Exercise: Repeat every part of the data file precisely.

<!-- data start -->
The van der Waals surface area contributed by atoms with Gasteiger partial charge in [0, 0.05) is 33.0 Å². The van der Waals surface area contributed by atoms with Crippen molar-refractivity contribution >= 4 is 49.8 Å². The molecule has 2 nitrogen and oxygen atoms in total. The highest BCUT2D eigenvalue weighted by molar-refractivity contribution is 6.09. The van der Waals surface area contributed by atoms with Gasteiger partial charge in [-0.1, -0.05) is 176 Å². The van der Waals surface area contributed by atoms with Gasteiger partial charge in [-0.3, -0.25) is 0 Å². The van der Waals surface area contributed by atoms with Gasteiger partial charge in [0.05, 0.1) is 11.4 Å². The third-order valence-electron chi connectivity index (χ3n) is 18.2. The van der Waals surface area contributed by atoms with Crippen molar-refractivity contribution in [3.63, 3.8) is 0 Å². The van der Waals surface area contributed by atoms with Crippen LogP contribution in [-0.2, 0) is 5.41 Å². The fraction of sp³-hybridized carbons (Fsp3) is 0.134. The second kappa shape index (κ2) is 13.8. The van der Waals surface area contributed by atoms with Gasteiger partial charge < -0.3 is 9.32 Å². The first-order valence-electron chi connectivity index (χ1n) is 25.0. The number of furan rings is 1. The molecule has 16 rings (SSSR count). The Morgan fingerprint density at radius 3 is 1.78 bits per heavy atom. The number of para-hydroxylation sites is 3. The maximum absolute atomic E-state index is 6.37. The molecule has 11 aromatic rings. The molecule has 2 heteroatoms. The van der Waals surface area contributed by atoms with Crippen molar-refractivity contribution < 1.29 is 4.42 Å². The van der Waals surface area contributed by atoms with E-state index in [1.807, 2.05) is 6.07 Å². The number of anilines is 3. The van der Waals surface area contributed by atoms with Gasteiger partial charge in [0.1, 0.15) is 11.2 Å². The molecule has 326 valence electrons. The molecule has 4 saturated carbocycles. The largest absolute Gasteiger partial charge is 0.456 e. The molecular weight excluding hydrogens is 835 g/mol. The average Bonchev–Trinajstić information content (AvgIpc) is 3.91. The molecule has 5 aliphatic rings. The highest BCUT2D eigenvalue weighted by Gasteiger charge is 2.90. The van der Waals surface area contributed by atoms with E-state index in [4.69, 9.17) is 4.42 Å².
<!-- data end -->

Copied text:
The van der Waals surface area contributed by atoms with Gasteiger partial charge in [0, 0.05) is 33.0 Å². The van der Waals surface area contributed by atoms with Crippen molar-refractivity contribution >= 4 is 49.8 Å². The molecule has 2 nitrogen and oxygen atoms in total. The highest BCUT2D eigenvalue weighted by molar-refractivity contribution is 6.09. The van der Waals surface area contributed by atoms with Gasteiger partial charge in [-0.1, -0.05) is 176 Å². The van der Waals surface area contributed by atoms with Gasteiger partial charge in [-0.3, -0.25) is 0 Å². The van der Waals surface area contributed by atoms with Gasteiger partial charge in [0.05, 0.1) is 11.4 Å². The third-order valence-electron chi connectivity index (χ3n) is 18.2. The van der Waals surface area contributed by atoms with Crippen molar-refractivity contribution in [3.63, 3.8) is 0 Å². The van der Waals surface area contributed by atoms with Crippen LogP contribution in [-0.2, 0) is 5.41 Å². The fraction of sp³-hybridized carbons (Fsp3) is 0.134. The second kappa shape index (κ2) is 13.8. The van der Waals surface area contributed by atoms with Gasteiger partial charge < -0.3 is 9.32 Å². The first-order valence-electron chi connectivity index (χ1n) is 25.0. The number of furan rings is 1. The molecule has 16 rings (SSSR count). The Morgan fingerprint density at radius 3 is 1.78 bits per heavy atom. The number of para-hydroxylation sites is 3. The maximum absolute atomic E-state index is 6.37. The molecule has 11 aromatic rings. The molecule has 2 heteroatoms. The van der Waals surface area contributed by atoms with Crippen molar-refractivity contribution < 1.29 is 4.42 Å². The van der Waals surface area contributed by atoms with E-state index in [1.807, 2.05) is 6.07 Å². The number of anilines is 3. The van der Waals surface area contributed by atoms with Gasteiger partial charge in [0.1, 0.15) is 11.2 Å². The molecule has 326 valence electrons. The molecule has 4 saturated carbocycles. The largest absolute Gasteiger partial charge is 0.456 e. The molecular weight excluding hydrogens is 835 g/mol. The average Bonchev–Trinajstić information content (AvgIpc) is 3.91. The molecule has 5 aliphatic rings. The highest BCUT2D eigenvalue weighted by Gasteiger charge is 2.90. The van der Waals surface area contributed by atoms with E-state index in [4.69, 9.17) is 4.42 Å².